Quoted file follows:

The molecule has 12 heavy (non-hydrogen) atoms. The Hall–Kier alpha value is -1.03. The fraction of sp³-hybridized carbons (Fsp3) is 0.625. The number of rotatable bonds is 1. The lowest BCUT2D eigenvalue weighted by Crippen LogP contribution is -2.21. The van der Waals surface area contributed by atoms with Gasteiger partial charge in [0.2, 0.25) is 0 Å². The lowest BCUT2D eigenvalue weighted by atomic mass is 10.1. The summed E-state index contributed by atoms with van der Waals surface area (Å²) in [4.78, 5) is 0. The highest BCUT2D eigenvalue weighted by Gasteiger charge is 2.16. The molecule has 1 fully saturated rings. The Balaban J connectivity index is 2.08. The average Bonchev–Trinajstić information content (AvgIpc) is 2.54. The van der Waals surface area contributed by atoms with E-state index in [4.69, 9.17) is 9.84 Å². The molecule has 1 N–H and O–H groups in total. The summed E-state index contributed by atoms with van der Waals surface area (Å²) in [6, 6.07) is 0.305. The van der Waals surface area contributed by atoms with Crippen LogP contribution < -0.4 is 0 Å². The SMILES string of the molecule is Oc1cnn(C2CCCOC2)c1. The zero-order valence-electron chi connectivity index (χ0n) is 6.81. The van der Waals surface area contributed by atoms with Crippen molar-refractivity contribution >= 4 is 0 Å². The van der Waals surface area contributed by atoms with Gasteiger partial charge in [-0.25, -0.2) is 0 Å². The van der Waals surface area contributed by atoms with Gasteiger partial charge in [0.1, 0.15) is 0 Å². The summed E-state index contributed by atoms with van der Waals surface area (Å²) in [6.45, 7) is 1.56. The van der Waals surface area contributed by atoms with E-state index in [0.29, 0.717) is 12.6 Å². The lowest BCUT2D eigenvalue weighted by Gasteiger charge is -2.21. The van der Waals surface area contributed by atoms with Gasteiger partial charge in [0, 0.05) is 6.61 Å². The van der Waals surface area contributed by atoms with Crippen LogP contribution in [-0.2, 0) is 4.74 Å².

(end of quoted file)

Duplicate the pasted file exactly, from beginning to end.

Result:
The molecule has 12 heavy (non-hydrogen) atoms. The Hall–Kier alpha value is -1.03. The fraction of sp³-hybridized carbons (Fsp3) is 0.625. The number of rotatable bonds is 1. The lowest BCUT2D eigenvalue weighted by Crippen LogP contribution is -2.21. The van der Waals surface area contributed by atoms with Gasteiger partial charge in [0.2, 0.25) is 0 Å². The lowest BCUT2D eigenvalue weighted by atomic mass is 10.1. The summed E-state index contributed by atoms with van der Waals surface area (Å²) in [4.78, 5) is 0. The highest BCUT2D eigenvalue weighted by Gasteiger charge is 2.16. The molecule has 1 fully saturated rings. The Balaban J connectivity index is 2.08. The average Bonchev–Trinajstić information content (AvgIpc) is 2.54. The van der Waals surface area contributed by atoms with E-state index in [4.69, 9.17) is 9.84 Å². The molecule has 1 N–H and O–H groups in total. The summed E-state index contributed by atoms with van der Waals surface area (Å²) in [6, 6.07) is 0.305. The van der Waals surface area contributed by atoms with Crippen LogP contribution < -0.4 is 0 Å². The SMILES string of the molecule is Oc1cnn(C2CCCOC2)c1. The zero-order valence-electron chi connectivity index (χ0n) is 6.81. The van der Waals surface area contributed by atoms with Crippen molar-refractivity contribution >= 4 is 0 Å². The van der Waals surface area contributed by atoms with Gasteiger partial charge in [-0.25, -0.2) is 0 Å². The van der Waals surface area contributed by atoms with Gasteiger partial charge in [0.1, 0.15) is 0 Å². The summed E-state index contributed by atoms with van der Waals surface area (Å²) in [6.45, 7) is 1.56. The van der Waals surface area contributed by atoms with E-state index in [0.29, 0.717) is 12.6 Å². The lowest BCUT2D eigenvalue weighted by Gasteiger charge is -2.21. The van der Waals surface area contributed by atoms with Gasteiger partial charge in [0, 0.05) is 6.61 Å². The van der Waals surface area contributed by atoms with Crippen LogP contribution in [-0.2, 0) is 4.74 Å².